Posted on January 7th, 2023
California’s electric car push is revving up in 2023, as state agencies plan to deploy some 90,000 public charging stations along highways and in vulnerable communities to encourage households, businesses and public agencies to ditch gas-powered vehicles.
The plan for clean vehicle infrastructure is undergirded by more than $3 billion in state and federal funding meant to lay the groundwork for widespread adoption of zero-emissions vehicles in the state. Chargers are planned to start operating in 2025.
While the infrastructure build-out falls short of the state’s ambitious goal to install 250,000 EV chargers by 2025, it promises to help more households, businesses and public agencies go electric in the coming years. State agencies estimate the need for 1.2 million chargers in 2030.
“This transformative investment will deploy charging and refueling infrastructure swiftly and equitably to make sure drivers of zero-emission cars and trucks feel confident they can refuel wherever they go,” said lead transportation commissioner Patty Monahan at the California Energy Commission (CEC).
This month, the CEC approved $2.9 billion to more than doubling today’s state total 80,000 public and shared private chargers. Most of these are Level 2 chargers, which fuels an EV in 4-8 hours of charging time. Only 8,528 are the quicker Direct Current Fast chargers, which take 15-30 minutes.
The plan compliments $2.6 billion approved in November by the California Air Resources Board (CARB) to, in part, fund electric and hydrogen powered vehicle infrastructure. It’s all on top of over $350 million over four years for charging stations from the federal government as part of the Infrastructure Investment and Jobs Act.
The stations, most of which will not be fast chargers, are meant to “create a backbone for mass EV adoption within California” and give drivers quick-opportunity charging to support long-distance travel and help drivers without access to home charging.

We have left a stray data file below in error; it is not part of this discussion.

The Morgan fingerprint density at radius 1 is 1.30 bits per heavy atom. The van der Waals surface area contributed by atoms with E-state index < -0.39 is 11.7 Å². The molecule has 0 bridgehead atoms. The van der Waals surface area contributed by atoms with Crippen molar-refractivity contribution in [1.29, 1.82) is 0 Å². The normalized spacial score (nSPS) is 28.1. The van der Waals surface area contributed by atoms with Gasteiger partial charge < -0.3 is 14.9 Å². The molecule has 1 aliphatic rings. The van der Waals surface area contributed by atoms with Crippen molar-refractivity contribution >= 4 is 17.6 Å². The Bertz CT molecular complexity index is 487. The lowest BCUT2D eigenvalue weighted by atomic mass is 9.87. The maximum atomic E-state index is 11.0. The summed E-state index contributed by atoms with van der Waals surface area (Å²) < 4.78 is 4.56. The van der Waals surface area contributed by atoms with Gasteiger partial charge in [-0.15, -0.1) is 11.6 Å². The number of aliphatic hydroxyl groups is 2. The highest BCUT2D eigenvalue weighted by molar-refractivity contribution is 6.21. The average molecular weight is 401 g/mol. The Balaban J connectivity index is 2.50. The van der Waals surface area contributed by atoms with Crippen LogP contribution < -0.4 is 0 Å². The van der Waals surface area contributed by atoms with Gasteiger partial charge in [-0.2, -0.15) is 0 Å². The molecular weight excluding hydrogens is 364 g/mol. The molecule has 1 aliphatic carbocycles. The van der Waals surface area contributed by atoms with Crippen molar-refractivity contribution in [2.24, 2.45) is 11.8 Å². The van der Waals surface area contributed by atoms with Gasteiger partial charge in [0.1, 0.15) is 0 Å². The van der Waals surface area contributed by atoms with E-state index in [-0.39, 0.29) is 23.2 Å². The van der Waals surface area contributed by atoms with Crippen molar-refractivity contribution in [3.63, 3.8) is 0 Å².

Per the energy commission’s plan, charging stations will be installed along the state’s major highways and connecting routes designated “alternative fuel corridors.” The agency will solicit both charging station developers and public input from local communities in the coming months.
Across the country, electrical vehicle charging stations that span 75,000 miles of highway are being deployed by the U.S. Transportation Department. But California has long been considered a leader in the nation’s electric vehicle market.
Annual sales of plug-in electric vehicles in the state grew from 7,000 in 2011 to more than a quarter million sold 2021, making up 12% of all light-duty vehicle sales. In August, California said it will require all new vehicles sold in the state by 2035 to be either electric or plug-in electric hybrids.
Yet the average cost of an electric vehicle remains nearly $18,000 higher than the average cost of a gas-powered vehicle, putting them out of reach for most Californians. And the vast majority of charging is done in homes of vehicle owners, which excludes apartment dwellers.
Based on data from the Department of Tax and Fee Administration and Energy Commission, dot.LA estimated that the average California driver spends around $2,760 on gas per year while charging a Tesla Model 3 costs about $550 per year.
Infrastructure buildout has to be coupled with vehicle affordability going forward, said executive car market analyst at iSeeCars Karl Brauer. The biggest tragedy would be if expensive infrastructure goes unused by communities who are still priced out, he said.
“If they can get infrastructure in place, that removes the fear of recharging challenges for customers,” said Brauer. “But vehicle and production costs are another big challenge and if that one isn’t solved, it will keep people from switching away from internal combustion.”
Ethan Elkind, climate program director at UC Berkeley School of Law, said the state’s upcoming EV charging station deployment is bound to confront local barriers like permitting and high operating costs for station owners.
“If government investment is not sufficient, automakers may need to subsidize stations more than they currently do ... that’s what Tesla did and GM is following suit,” he said. “This is an important start but still not enough for the number of vehicles that need to charge by 2035, if we get to 100% of all new vehicle sales.”